Review: Batman – The Killing Joke

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My rating: ★★★★☆

*Warning this post contains storyline spoilers*

The Basics: In one of the most famous Batman graphic novels, which navigates around a twisted past, the Joker launches perhaps his sickest scheme yet to prove to Gotham that even the sanest are just “one bad day” away from his world of madness.

In-depth: To feel the part in New York City last October I equipped myself with a New Yorker Magazine for a princely $8. In the Goings On About Town section I noticed an exhibition entitled ‘Superheros in Gotham’ at the New York Historical Society. Caught up in my moment of serendipity I convinced my friends to give it a try (it didn’t take much) and we walked through Central Park to the Society.

Unfortunately the exhibition wasn’t as good as we were hoping. It was frightfully small with a no photography policy strictly enforced by over keen security guards. The one highlight was seeing the actual Batmobile from the original Batman TV show. Walking back slightly disappointed I spotted some impromptu book stands where I came across The Killing Joke. My mood improved as soon as I started reading it.

At just 46 pages it did not take long and having recently re-read it I decided to review it on this blog. Admittedly it is the first graphic novel I’ve read and it was the perfect choice. “One of the greatest Batman stories” the friendly guy at the stall told me and he was 100% right.

The story is beautifully simple and as quick as it is intense. It centres around perhaps the Joker’s most disturbing scheme. To prove that Gotham can not and should not maintain it’s perverse commitment to law, order and indeed sanity by targeting it’s leading light Commissioner Jim Gordon and by doing this thereby drawing out his arch nemesis: the Batman.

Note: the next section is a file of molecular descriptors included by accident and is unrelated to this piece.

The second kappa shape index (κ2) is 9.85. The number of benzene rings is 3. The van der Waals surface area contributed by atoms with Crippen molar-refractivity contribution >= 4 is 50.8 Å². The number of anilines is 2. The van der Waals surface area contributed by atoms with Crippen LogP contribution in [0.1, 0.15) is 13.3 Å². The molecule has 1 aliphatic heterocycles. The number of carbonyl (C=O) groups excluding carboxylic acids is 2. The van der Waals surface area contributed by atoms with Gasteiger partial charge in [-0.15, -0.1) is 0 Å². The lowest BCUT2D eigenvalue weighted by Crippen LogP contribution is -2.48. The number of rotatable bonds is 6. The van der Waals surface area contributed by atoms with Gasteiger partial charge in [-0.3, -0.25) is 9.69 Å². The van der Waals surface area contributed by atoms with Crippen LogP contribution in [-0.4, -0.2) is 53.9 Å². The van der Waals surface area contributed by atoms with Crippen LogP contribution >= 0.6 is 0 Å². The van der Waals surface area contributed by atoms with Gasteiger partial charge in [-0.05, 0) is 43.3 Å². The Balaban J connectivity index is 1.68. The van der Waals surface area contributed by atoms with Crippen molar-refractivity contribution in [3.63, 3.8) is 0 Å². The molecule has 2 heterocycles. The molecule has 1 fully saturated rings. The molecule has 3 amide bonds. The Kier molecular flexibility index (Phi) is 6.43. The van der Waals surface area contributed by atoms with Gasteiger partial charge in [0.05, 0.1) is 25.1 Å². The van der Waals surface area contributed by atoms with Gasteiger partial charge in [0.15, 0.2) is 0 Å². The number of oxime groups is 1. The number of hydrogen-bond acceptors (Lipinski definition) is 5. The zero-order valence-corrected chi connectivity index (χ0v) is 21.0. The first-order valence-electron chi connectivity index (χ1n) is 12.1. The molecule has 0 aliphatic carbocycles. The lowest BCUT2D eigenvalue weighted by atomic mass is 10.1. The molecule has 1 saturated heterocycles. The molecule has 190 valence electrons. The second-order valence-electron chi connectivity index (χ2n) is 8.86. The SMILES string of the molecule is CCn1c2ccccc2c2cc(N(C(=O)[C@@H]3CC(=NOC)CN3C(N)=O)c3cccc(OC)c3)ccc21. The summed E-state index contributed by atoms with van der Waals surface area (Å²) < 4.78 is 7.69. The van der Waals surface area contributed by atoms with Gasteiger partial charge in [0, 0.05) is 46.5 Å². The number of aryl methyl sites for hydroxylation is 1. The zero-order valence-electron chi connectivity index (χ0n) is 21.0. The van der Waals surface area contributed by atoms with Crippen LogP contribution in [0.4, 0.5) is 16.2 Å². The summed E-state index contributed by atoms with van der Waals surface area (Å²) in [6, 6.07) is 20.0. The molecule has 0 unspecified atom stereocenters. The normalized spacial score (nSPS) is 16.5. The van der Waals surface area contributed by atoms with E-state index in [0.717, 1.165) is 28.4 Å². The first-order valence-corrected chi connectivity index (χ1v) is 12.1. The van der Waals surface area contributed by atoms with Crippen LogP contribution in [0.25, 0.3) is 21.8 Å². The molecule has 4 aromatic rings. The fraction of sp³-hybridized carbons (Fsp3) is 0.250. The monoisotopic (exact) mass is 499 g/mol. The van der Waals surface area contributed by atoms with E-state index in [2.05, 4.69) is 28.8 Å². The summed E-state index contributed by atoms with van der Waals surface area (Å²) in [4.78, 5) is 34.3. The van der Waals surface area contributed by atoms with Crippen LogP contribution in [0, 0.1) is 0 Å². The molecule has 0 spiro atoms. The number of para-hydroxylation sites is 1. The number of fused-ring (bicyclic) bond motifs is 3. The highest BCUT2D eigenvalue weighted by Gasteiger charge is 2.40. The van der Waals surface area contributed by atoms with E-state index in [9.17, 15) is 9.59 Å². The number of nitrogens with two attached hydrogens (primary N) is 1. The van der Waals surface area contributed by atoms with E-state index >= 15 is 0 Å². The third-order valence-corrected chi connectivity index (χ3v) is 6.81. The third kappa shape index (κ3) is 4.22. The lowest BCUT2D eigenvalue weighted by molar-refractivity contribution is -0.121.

The recently escaped Joker intends to prove a point by driving Gordon mad and show the world that “all it takes is one bad day to reduce the sanest man alive to lunacy.” It is some bad day for Gordon as the Joker ambushes and shoots his daughter Barbara before his very eyes. Putting a bullet through her spine and having his goons kidnap the distraught Gordon, the Joker then completes what he thinks will be his coup de grâce by undressing the wounded Barbara and photographing her in lurid positions mercifully mostly left to the reader’s imagination by the artist Brian Bolland. It is no surprise that this passage, particularly the use of Barbara as merely a prop to get at her father, caused such a storm after many feminist readers were aghast at its overtly sexist nature.

Having the beaten and stripped Gordon paraded around his new recently acquired fairground, the Joker explains to him his simple choice. He can either suffer the trauma of his memories which through his rationality he still clings to, or choosing the ’emergency exit’ of insanity, flee into the freedom of the chaos which forms the basis of the Joker’s existence and Gotham’s unjust world.

What perhaps makes this novel so famous is it’s revealing of the Joker’s past. Before becoming the Clown Prince of Crime it depicts his failed attempts at being a stand up comedian as well as the crippling anxieties of his fear of failing to support his pregnant wife. That Alan Moore and Bolland are able to present this so deeply in such short spaces shows the intelligence and skill which lies behind every word and sketch in the Killing Joke.

One of my favourite frames is the jump between a tragic past as a failed comedian and husband to the Joker’s scheming at his violently acquired fairground. The (almost)

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The Joker’s past? Deep. Very Deep.
colourless past reaches out to his beautiful wife who is laughing at an accidental joke of his with the reflection of himself in the mirror behind revealing his inner torment of another day of failure. In the next colour filled frame, savagely jolting the reader back to the present, the Joker is instead, in perhaps a rare lapse of sentimentality, reaching out his gloved hand to a ‘Laughing Clown.’ He is met by a reflection errily similar to the previous frame.

The lack of colour in the scenes from the Joker’s past is also significant. Bolland brilliantly chooses single objects to possess the increasingly rageful red which builds up via fly-trapping sticky tape, shrimps and the red-hood worn during the botched robbery where the scared predecessor to the Joker flees the Batman only to fall into a vat of chemicals which produces the Clown Prince of Crime.

The scenes from the past are also deliciously mixed up by the Joker himself, who confused by the madness which now inhibits him, reels off the various other possible personal histories of what sent him over the edge. Such as his wife being murdered by the Mob (in this she supposedly dies in a once in a million electrical accident) or his brother being carved up by a knife welding mugger. This cleverly buys into the wealth of speculative interpretations which exist about the Joker’s past.